Ork. 1929 Marw.:
“To set up the b[iss],” means to get angry, show signs of ill-temper.
Cai. 1929 “Caithness Forum” in John o' Groat Jnl. (8 Nov.):
Ye've pitten Kirsty's birse up.
ne.Sc. 2004 Press and Journal (9 Feb) 12:
Weel, like the spleet-new tractor that got Mains's birse up, I wis seen "tae ken fit tribble meant", aa ower the heids o a paper clip an twa preen-heids for een that wis tae haunt ma computer screen.
ne.Sc. 2004 Press and Journal (7 Jun) 14:
Is't ony winner that those that cairry the deepest scars the day got their birse up fin the first meenister o oor Scottish Parliament decides that a fantoosh golf denner taks priority ower a visit tae Normandy tae pey respects tae those fa gave their lives that we micht live an tae acknowledge the sheer presence o the veterans fa waur tae mak that same hairtfelt journey?
Abd. 1824 G. Smith Douglas 41:
But ance his birse was raised, than wae to him That came 'aneath the knot e'en o' his thum'.
Abd. 1995 Flora Garry Collected Poems 18:
Bit fyles your birss begins to rise
An rummlins fae your thrapple birl
Ags. 1990s:
Ees birse is up: he's lost his temper.
m.Sc. 1920 “O. Douglas” Penny Plain xiii.:
But it's thae new folk that pit up ma birse.
m.Sc. 1979 Donald Campbell in Joy Hendry Chapman 23-4 (1985) 66:
Even as a teeny lass
ye tried my birse fu sair.
Sermons are as thowless as
the coorse clashin ye prefer.
m.Sc. 1982 Douglas MacLagan in Hamish Brown Poems of the Scottish Hills 159:
The Duke at this put up his birse,
He vowed, in English and in Erse,
That Saxon fit
Su'd never get
A'e single bit
throughout his yet
m.Sc. 1999 Rachel Yule in Moira Burgess and Donny O'Rourke New Writing Scotland 17: Friends and Kangaroos 159:
That was the sign for me tae gurr
Deep doon in ma thrapple;
Ma birse rose an ma fangs flashed.
They louped back, teeth chatterin.
'He's a one man dog,' my old boy smirked.
Arg.1 1932:
Tak my advice: dinna cross him when his birse is up.
Dmf. [1826] R. Chambers Pop. Rhymes (1870) 75:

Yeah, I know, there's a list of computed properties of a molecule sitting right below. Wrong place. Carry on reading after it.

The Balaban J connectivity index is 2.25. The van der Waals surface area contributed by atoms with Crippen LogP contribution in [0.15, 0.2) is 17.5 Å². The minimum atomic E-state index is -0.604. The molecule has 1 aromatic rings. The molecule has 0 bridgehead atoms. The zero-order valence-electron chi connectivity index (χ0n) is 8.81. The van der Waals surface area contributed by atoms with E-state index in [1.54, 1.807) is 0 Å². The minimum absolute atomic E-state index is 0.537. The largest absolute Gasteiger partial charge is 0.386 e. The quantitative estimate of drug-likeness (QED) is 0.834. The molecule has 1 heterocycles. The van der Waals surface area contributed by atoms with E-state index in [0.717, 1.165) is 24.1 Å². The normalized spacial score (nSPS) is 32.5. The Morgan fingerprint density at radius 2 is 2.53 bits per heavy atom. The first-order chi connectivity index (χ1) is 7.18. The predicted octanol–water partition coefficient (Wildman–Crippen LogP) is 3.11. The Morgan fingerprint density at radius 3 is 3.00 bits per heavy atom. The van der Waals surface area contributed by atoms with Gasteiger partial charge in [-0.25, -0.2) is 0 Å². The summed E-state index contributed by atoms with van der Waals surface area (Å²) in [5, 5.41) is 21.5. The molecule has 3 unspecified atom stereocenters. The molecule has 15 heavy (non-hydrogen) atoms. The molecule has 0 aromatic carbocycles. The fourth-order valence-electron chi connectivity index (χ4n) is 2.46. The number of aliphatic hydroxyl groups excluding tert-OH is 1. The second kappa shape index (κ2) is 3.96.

This set up the wife o' Kittlerumpit's birse. In pl.
Sc. 1829 Wilson Noctes Amb. (1855) II. 175:
My birses being up, faith I challenged him . . . to rin him intil Embro' on shank's naigie.
Ayr. 1822 Galt Sir A. Wylie v.:
Ye're a deevil at a paik, when your birsies are up.
Kcb. 1893 S. R. Crockett Stickit Minister xiii.:
“‘Veesitor,' quo' she!” says John, with his birses up in a moment.
(6) A nickname for a small child with bristly hair. Cf. (3).Lnk. 1893 J. Crawford Verses 55:
Next is Babbie the birse, never kent to be blate.

2. v.

(1) To put a bristle on.Sc. 1896 A. Cheviot Proverbs 311:
That at auld St Andrews fair, A' the souters maun be there . . . And a' them that birse the thread; Souters out o' Mar.
Fif. 1909 Colville 134:
He [the sutor] beat the bend-leather on his lap-stane, drew his thread across the roset . . ., deftly birsed a fresh lingle end, or passed the gleaming elshon (awl) through his hair.
w.Rxb. 1923 Watson W.-B. 57:
The shuimaker birsed his lingle-end.

(2) To flare up, get angry.Per. 1990 Betsy Whyte Red Rowans and Wild Honey (1991) 210:
I birsed a bit but said nothing.
Edb. 1828 D. M. Moir Mansie Wauch (1839) xxvi.:
“Haivers, haivers,” said Nanse, birsing up like a cat before a colley.
wm.Sc. 1988 Scotsman (9 Apr) 5:
I got equally birsed up with the word ascertain because my boss of the time was for ever asking me to ascertain this, that or the other.
Bwk. 1897 R. M. Calder Poems 205:
An' when taxed wi' the same we birse up defiant.

[O.E. byrst, bristle; Dan. börste; Du. borstel; Ger. borste; Sw. borst. For loss of r in Ork. biss cf. L.Bnff. hoss, puss, for horse, purse (see P.L.D. § 143), and also O.N. bust, a bristle (Torp), Norw. boste, id. Cogn. with Lat. fastigium, extreme edge.]

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"Birse ". Dictionary of the Scots Language. 2004. Scottish Language Dictionaries Ltd. Accessed 16 Jun 2024 <>